You have probably read about serious injuries and fatalities caused by truck drivers who are speeding on Virginia’s highways and interstates, but it is important to know that truckers who drive too slowly are also a danger to others on the road. Reckless driving can take many forms—and driving significantly slower than traffic and the posted speed limit can cause accidents.
A West Virginia truck accident caused by slow driving
Recently in West Virginia, Katherine Jean Hartung filed a personal injury lawsuit against the trucking company Advantage Tank Lines and trucker Reginald Kenneth Yelverton. The truck accident claim stated that Hartung suffered serious injury, pain, lost wages, mental anguish, and loss of ability to perform household services after crashing into a big-rig on I-77 in 2011. The tractor-trailer collision occurred when Hartung slammed into the back of the truck, which was only moving at five or ten miles per hour because of its heavy load of asphalt. The law states that vehicles should travel at or above 55 miles per hour on the interstate. The injury victim claims that she would have never been injured if the truck had been traveling at a reasonable speed.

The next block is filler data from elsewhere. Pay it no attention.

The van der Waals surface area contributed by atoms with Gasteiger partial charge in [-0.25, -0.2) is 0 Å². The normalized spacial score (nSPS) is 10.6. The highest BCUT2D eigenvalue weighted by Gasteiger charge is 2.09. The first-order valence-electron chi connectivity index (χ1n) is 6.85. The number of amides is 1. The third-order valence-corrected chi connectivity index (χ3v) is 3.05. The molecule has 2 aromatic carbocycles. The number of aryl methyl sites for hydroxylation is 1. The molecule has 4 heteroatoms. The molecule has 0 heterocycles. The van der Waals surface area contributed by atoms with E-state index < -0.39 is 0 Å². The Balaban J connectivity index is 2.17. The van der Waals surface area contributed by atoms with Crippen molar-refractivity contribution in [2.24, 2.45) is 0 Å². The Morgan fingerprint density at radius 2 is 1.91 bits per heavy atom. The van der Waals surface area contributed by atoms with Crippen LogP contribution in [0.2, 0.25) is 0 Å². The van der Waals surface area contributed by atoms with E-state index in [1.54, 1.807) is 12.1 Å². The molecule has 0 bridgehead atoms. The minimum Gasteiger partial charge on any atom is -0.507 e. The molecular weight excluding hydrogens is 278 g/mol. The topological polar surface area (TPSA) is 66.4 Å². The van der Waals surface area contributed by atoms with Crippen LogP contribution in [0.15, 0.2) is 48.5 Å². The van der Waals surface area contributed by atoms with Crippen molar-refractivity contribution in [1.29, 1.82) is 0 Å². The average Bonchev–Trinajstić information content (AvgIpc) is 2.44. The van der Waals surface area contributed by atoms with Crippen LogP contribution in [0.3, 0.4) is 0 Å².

There are several reasons why trucks might be moving below the posted minimum speed limit. Overweight trucks may have difficultly pulling their loads on any road, while even trucks that are under the legal weight limit may struggle on steep inclines and in mountainous areas. In other cases, a truck might be moving slowly because of a curvy road or difficult turn. Finally, some trucks may be moving slowly simply due to driver distraction, a trucker who isn’t paying attention to the road, or a driver who is sleepy or asleep behind the wheel. All of these reasons for slow speeds can cause serious rear-end accidents.